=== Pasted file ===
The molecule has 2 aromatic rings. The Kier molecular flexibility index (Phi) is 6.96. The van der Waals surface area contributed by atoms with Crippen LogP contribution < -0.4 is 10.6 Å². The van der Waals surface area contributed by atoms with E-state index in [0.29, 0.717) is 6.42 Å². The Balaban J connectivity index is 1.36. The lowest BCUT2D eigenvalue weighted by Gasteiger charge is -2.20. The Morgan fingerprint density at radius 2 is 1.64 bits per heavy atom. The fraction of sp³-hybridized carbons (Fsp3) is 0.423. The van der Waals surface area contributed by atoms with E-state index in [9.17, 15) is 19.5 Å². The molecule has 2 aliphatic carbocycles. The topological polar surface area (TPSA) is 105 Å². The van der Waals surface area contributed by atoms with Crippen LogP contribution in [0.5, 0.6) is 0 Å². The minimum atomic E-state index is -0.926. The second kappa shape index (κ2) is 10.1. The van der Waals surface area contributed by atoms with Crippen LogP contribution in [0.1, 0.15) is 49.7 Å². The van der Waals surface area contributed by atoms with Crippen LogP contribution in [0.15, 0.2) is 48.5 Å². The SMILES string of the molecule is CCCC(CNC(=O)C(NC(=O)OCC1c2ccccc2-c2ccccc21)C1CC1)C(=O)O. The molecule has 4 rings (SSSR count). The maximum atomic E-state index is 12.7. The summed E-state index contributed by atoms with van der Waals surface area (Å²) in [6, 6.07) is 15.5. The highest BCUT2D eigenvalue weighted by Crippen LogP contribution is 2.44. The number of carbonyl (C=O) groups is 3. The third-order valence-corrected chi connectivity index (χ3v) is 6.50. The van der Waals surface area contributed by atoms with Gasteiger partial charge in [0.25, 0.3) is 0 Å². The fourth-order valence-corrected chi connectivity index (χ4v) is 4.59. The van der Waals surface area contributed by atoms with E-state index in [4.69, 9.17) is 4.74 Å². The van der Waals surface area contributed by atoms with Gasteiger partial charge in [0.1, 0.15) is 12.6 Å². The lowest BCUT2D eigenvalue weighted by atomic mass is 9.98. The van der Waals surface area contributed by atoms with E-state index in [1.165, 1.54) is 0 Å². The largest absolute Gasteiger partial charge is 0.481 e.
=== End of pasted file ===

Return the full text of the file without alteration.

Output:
The molecule has 2 aromatic rings. The Kier molecular flexibility index (Phi) is 6.96. The van der Waals surface area contributed by atoms with Crippen LogP contribution < -0.4 is 10.6 Å². The van der Waals surface area contributed by atoms with E-state index in [0.29, 0.717) is 6.42 Å². The Balaban J connectivity index is 1.36. The lowest BCUT2D eigenvalue weighted by Gasteiger charge is -2.20. The Morgan fingerprint density at radius 2 is 1.64 bits per heavy atom. The fraction of sp³-hybridized carbons (Fsp3) is 0.423. The van der Waals surface area contributed by atoms with E-state index in [9.17, 15) is 19.5 Å². The molecule has 2 aliphatic carbocycles. The topological polar surface area (TPSA) is 105 Å². The van der Waals surface area contributed by atoms with Crippen LogP contribution in [0.5, 0.6) is 0 Å². The minimum atomic E-state index is -0.926. The second kappa shape index (κ2) is 10.1. The van der Waals surface area contributed by atoms with Crippen LogP contribution in [0.1, 0.15) is 49.7 Å². The van der Waals surface area contributed by atoms with Crippen LogP contribution in [0.15, 0.2) is 48.5 Å². The SMILES string of the molecule is CCCC(CNC(=O)C(NC(=O)OCC1c2ccccc2-c2ccccc21)C1CC1)C(=O)O. The molecule has 4 rings (SSSR count). The maximum atomic E-state index is 12.7. The summed E-state index contributed by atoms with van der Waals surface area (Å²) in [6, 6.07) is 15.5. The highest BCUT2D eigenvalue weighted by Crippen LogP contribution is 2.44. The number of carbonyl (C=O) groups is 3. The third-order valence-corrected chi connectivity index (χ3v) is 6.50. The van der Waals surface area contributed by atoms with Gasteiger partial charge in [0.25, 0.3) is 0 Å². The fourth-order valence-corrected chi connectivity index (χ4v) is 4.59. The van der Waals surface area contributed by atoms with E-state index in [4.69, 9.17) is 4.74 Å². The van der Waals surface area contributed by atoms with Gasteiger partial charge in [0.1, 0.15) is 12.6 Å². The lowest BCUT2D eigenvalue weighted by atomic mass is 9.98. The van der Waals surface area contributed by atoms with E-state index in [1.165, 1.54) is 0 Å². The largest absolute Gasteiger partial charge is 0.481 e.